The radiology department at Netcare Park Lane Hospital in Johannesburg has been awarded international accreditation in breast magnetic resonance imaging (MRI) by the American College of Radiology (ACR). It is the first centre of its kind in South Africa to receive this accreditation.
“Parklane Radiology received the ACR gold seal of accreditation for three years following a recent review by ACR. Breast cancer patients are therefore assured of the highest levels of image quality and patient safety. We congratulate Parklane Radiology and the medical professionals practising there, as the accreditation affirms their considerable expertise in this field,” says Jacques du Plessis, managing director of Netcare’s hospital division.
“MRI of the breast offers valuable information to oncologists and other breast care specialists about a number of breast conditions that may not be obtained using other imaging technologies such as mammography or ultrasound,” he adds. “The MRI is therefore an important additional tool in the diagnosis and treatment of many patients, particularly those who are at high risk of breast cancer due to abnormal genetics and family history.”
The women’s imaging department which forms part of Parklane Radiology at Netcare Park Lane Hospital was developed in recent years by diagnostic radiologists Dr Harry Said, Dr Peter Schoub, Dr Leora Sweidan and Dr Sandy Wise. The comprehensive breast imaging service offered includes MRI, MRI-guided biopsies, tomosynthesis mammography and ultrasound. They have developed a comprehensive, world-class service that is entirely dedicated to, and specialises in, women’s imaging.
Dr Schoub says that the women’s imaging department works as part of an integrated, holistic team with other specialists at Netcare Park Lane Hospital, as well as with the Breast Care Centre of Excellence situated at Netcare Milpark Hospital. He adds that MRI is an extremely useful diagnostic tool in certain patients.
“Breast MRI is the most accurate imaging test available to detect breast cancer and is used to screen high risk patients, evaluate the extent of cancer, identify recurrent cancer and solve dilemmas presented by conventional imaging such as mammograms and ultrasounds,” explains Dr Schoub.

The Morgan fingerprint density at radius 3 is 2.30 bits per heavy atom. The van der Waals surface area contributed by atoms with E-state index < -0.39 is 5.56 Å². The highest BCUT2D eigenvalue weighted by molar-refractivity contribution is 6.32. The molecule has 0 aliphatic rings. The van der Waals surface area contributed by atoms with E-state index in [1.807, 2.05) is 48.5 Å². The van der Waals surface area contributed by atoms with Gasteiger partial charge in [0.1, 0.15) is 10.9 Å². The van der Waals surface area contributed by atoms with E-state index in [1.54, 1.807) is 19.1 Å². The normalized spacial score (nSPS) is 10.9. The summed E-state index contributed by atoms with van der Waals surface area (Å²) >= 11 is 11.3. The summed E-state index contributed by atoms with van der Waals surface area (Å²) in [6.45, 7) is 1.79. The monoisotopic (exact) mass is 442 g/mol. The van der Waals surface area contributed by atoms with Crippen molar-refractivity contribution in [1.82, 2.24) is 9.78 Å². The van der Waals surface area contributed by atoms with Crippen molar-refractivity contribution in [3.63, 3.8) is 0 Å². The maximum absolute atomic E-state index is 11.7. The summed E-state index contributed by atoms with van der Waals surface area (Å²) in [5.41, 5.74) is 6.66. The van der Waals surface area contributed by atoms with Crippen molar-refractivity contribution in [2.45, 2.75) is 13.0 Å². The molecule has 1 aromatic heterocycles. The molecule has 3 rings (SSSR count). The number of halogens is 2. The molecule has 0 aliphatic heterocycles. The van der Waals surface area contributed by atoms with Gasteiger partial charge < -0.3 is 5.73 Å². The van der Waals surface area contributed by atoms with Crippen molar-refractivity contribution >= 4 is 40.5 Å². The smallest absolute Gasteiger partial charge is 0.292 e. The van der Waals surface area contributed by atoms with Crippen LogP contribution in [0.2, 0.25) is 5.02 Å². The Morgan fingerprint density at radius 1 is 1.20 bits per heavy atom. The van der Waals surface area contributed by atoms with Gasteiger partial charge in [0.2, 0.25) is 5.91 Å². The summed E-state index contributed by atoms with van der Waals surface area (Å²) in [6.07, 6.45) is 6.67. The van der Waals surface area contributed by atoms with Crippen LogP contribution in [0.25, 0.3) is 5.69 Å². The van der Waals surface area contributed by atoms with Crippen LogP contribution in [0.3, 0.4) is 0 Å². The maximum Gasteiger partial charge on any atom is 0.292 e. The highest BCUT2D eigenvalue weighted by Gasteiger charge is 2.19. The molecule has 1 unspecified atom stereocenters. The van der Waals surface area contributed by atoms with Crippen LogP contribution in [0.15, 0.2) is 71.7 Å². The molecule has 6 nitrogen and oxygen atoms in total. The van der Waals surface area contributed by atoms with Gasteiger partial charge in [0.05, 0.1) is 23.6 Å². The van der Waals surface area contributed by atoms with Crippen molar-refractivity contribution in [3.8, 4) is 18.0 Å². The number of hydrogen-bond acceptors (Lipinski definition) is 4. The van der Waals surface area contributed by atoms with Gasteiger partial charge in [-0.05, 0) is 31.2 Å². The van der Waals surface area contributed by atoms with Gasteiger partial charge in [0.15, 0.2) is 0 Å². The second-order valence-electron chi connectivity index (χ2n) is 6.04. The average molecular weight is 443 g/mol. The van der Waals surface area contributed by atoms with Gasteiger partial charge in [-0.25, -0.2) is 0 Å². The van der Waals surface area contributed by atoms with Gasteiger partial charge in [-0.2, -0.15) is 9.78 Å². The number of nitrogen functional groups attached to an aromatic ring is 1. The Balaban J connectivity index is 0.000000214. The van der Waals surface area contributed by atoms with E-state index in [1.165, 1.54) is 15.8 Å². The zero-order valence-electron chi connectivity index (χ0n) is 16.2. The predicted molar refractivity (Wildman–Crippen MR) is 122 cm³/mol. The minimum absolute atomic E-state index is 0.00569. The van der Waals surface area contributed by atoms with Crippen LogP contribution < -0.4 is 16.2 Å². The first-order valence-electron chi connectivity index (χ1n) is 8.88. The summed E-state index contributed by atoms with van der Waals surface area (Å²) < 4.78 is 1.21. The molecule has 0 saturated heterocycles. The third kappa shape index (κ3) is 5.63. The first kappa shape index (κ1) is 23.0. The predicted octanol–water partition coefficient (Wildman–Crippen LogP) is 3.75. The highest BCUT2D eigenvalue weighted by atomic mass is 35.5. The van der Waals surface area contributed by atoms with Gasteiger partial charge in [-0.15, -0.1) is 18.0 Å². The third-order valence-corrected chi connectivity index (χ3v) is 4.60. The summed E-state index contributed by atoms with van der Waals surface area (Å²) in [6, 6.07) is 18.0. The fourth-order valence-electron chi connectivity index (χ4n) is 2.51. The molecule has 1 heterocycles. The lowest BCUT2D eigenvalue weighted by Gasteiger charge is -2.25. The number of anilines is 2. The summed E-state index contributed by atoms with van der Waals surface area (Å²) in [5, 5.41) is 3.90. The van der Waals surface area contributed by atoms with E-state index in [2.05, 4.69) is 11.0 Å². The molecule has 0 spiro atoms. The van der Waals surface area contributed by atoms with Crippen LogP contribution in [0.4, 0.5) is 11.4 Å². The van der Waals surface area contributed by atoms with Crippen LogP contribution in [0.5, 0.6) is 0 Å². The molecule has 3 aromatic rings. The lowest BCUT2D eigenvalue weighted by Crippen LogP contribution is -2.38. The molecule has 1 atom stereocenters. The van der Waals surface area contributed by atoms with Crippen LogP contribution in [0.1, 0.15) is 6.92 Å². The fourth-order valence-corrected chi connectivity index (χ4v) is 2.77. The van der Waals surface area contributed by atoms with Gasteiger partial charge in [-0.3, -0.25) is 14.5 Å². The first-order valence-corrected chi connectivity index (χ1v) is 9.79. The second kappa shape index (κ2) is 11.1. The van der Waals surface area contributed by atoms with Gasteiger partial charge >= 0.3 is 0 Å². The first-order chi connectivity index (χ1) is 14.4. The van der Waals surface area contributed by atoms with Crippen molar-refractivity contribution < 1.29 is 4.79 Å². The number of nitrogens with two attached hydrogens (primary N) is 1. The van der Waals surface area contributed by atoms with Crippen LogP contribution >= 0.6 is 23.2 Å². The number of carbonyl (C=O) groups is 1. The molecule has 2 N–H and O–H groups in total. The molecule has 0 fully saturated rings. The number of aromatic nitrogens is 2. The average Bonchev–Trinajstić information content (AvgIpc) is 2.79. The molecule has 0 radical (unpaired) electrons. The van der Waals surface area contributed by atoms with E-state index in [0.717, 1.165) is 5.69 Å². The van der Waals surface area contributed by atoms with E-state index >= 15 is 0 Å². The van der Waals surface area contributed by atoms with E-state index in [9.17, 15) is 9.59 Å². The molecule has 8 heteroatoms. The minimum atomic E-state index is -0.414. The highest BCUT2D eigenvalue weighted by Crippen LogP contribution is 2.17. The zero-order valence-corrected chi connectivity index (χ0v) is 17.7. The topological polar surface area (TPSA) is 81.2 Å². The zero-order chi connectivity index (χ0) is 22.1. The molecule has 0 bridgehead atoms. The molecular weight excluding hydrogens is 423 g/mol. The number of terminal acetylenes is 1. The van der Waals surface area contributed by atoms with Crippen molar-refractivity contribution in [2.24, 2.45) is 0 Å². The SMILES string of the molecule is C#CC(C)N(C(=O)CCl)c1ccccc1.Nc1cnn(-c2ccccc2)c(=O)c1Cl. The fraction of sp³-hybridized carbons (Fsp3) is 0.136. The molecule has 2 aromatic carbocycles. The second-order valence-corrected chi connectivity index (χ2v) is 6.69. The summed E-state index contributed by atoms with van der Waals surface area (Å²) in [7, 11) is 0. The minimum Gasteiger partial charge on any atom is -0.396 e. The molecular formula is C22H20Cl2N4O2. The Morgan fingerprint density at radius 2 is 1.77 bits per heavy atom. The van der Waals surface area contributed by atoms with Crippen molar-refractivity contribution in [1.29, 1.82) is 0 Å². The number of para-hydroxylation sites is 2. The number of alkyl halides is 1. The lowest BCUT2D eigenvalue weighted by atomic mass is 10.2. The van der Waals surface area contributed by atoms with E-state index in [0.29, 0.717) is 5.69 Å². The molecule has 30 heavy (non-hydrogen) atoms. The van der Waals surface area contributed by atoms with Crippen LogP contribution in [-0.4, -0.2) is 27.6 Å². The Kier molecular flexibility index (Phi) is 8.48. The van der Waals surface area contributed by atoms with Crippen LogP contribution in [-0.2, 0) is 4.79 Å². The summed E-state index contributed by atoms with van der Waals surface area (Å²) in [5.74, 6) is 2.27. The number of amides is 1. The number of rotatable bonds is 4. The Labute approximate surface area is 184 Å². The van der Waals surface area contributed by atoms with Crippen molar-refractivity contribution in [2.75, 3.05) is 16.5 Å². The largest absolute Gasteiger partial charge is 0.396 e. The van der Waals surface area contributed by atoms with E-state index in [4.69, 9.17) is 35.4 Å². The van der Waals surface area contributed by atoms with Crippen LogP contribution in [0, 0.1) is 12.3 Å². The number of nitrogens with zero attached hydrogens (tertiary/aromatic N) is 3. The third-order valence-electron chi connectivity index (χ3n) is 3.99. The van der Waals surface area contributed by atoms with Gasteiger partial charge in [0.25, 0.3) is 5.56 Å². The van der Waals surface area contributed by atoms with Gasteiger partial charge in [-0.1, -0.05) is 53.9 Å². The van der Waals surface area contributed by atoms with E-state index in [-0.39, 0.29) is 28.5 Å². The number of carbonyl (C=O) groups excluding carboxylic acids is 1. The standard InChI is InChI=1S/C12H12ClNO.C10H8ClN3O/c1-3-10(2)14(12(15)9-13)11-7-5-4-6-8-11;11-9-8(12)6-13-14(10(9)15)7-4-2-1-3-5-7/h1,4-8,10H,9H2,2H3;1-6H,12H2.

“It may also be used with other imaging approaches such as mammography and breast ultrasound to monitor a patient’s breast health, as it often detects smaller abnormalities in the breast that is not possible with other technologies such as mammography, and greatly assists in guiding breast cancer treatment plans,” he notes.
According to Dr Schoub, MRI can be extremely useful in younger female patients who tend to have denser breast tissue. As it does not use radiation, it can be used to conduct more regular breast screenings safely in younger women who are at high risk for developing breast cancer.
“Most breast MRIs are done following discussions between the radiologist and breast surgeon or oncologist. It plays a particularly important role in assessing the cancer extent and presence of multiple cancers. The knowledge gained from this scan helps the surgeons and oncologists to plan the most appropriate treatment for breast cancer patients.”
“Any facility performing breast MRIs must be capable of doing MRI guided biopsies – for example, if a small cancer is only visible on MRI, then it can only be sampled or biopsied by using MRI to localise the tumour. At Parklane Radiology we have accumulated considerable experience both in interpreting breast MRI scans and performing MRI guided biopsies,” explains Dr Schoub.
ACR accreditation is only awarded to facilities meeting its strict practice parameters and technical standards, and after a peer-review evaluation by board-certified physicians and medical physicists who are experts in the field.
“Image quality, personnel qualifications, adequacy of facility technology and equipment, quality control procedures and quality assurance programmes are assessed,” says Dr Schoub. “The findings are reported to the ACR Committee on Accreditation, which subsequently provides the practice with a comprehensive report that can be used for continuous practice improvement.
“We are exceptionally proud to have met the ACR’s stringent requirements and to be the first centre of this kind to be accredited in MRI by the ACR in South Africa,” concludes Dr Schoub.
More on the American College of Radiology (ACR)
The American College of Radiology (ACR) was founded in 1924 and is a professional medical society dedicated to serving patients and society by empowering radiology professionals to advance the practice, science and professions of radiological care.
The College serves more than 37 000 diagnostic/interventional radiologists, radiation oncologists, nuclear medicine physicians, and medical physicists with programmes focusing on the practice of medical imaging and radiation oncology and the delivery of comprehensive health care services.